NOTE At minimum consider monitoring PhysicalDiskDisk Transfers per second or LogicalDiskDisk Transfers per second measuring the amount of IO reads and writes per second to the database drives (see illustration).


Microsoft Operations Manager (MOM)


You can install MOM agents on individual servers that collect data and send it a centralized MOM server. The data is stored in the MOM database, which can be a dedicated SQL Server or the Microsoft SQL Server 2000 Desktop Engine (MSDE) version of Microsoft SQL Server. MOM is suitable for collecting large amounts of data over a long period of time.   MOM packs to consider for a typical SharePoint Products and Technologies deployment include:



Microsoft Operations Manager Packs


Microsoft Windows SharePoint Services
Microsoft SharePoint Portal Server 2003
Microsoft SQL Server 2000 & 2005
Microsoft Internet Information Server 6
Microsoft Cluster Service
Microsoft Windows 2003 Server


Web Site Monitoring


Web Sites and Services MP


Management Pack Catalog – http://www.microsoft.com/technet/prodtechnol/mom/catalog/catalog.aspx?vs=2005.


Stress tools such as Application Center Test (ACT)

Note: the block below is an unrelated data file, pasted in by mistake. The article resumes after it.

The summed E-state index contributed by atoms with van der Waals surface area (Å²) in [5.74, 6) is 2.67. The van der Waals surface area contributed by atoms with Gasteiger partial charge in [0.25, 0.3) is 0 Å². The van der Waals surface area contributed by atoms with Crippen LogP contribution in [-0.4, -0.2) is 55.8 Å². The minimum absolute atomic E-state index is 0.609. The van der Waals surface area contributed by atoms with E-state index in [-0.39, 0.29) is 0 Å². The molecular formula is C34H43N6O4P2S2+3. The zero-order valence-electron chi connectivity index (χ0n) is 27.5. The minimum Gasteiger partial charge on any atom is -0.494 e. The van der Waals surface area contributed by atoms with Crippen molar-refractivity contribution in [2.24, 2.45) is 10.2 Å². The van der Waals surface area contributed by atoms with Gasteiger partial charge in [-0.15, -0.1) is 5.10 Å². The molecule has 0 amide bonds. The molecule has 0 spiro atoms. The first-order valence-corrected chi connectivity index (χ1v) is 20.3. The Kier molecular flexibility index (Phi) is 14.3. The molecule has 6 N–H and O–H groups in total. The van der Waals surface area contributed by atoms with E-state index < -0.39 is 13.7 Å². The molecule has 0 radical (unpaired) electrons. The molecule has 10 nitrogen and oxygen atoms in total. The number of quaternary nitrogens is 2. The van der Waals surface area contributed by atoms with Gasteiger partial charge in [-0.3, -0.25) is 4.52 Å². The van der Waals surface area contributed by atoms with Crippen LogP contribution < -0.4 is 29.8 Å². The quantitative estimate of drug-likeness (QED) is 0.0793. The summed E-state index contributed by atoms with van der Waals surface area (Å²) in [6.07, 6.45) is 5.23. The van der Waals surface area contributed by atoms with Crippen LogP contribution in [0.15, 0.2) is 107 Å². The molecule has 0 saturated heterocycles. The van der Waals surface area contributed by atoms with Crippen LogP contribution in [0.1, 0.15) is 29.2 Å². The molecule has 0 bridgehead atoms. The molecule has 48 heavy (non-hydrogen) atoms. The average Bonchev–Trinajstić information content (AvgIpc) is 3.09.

You can use tools such as ACT to simulate clients and collect data during the duration of a test.


Network Monitor (NetMon)


You use NetMon to monitor the network traffic. You can use it to capture packets sent between client and server computers. It provides valuable timing information as well as packet size, network utilization, addressing, and routing information and many other statistics that you can use to analyze system performance.


SQL Profiler


Identify slow and inefficient queries, deadlocks, timeouts, recompilations, errors, and exceptions for any database interactions.  For example, one measure we implement is identifying queries exceeding two (2) seconds excluding search.  Profiling can be used when reports of latency are received in conjunction with monitoring the web front-end components of the server farm.